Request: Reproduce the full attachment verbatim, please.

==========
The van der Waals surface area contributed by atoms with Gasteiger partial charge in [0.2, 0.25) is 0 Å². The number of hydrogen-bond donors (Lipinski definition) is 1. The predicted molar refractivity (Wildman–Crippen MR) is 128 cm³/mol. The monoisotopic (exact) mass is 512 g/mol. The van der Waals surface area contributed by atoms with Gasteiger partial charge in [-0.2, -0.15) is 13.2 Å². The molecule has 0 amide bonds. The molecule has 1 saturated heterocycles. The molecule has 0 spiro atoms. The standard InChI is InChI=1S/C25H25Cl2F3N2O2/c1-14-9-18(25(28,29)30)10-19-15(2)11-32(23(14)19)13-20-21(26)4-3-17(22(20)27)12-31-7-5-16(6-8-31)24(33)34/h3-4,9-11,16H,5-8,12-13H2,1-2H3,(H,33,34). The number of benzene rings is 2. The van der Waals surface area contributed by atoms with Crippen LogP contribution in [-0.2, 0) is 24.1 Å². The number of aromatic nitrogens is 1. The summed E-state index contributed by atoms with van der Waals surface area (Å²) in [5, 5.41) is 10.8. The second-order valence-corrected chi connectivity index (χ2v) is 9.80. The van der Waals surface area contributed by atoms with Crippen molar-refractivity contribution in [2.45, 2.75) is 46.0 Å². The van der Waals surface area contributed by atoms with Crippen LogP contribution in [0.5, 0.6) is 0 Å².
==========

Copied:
The van der Waals surface area contributed by atoms with Gasteiger partial charge in [0.2, 0.25) is 0 Å². The number of hydrogen-bond donors (Lipinski definition) is 1. The predicted molar refractivity (Wildman–Crippen MR) is 128 cm³/mol. The monoisotopic (exact) mass is 512 g/mol. The van der Waals surface area contributed by atoms with Gasteiger partial charge in [-0.2, -0.15) is 13.2 Å². The molecule has 0 amide bonds. The molecule has 1 saturated heterocycles. The molecule has 0 spiro atoms. The standard InChI is InChI=1S/C25H25Cl2F3N2O2/c1-14-9-18(25(28,29)30)10-19-15(2)11-32(23(14)19)13-20-21(26)4-3-17(22(20)27)12-31-7-5-16(6-8-31)24(33)34/h3-4,9-11,16H,5-8,12-13H2,1-2H3,(H,33,34). The number of benzene rings is 2. The van der Waals surface area contributed by atoms with Crippen LogP contribution in [-0.2, 0) is 24.1 Å². The number of aromatic nitrogens is 1. The summed E-state index contributed by atoms with van der Waals surface area (Å²) in [5, 5.41) is 10.8. The second-order valence-corrected chi connectivity index (χ2v) is 9.80. The van der Waals surface area contributed by atoms with Crippen molar-refractivity contribution in [2.45, 2.75) is 46.0 Å². The van der Waals surface area contributed by atoms with Crippen LogP contribution in [0.5, 0.6) is 0 Å².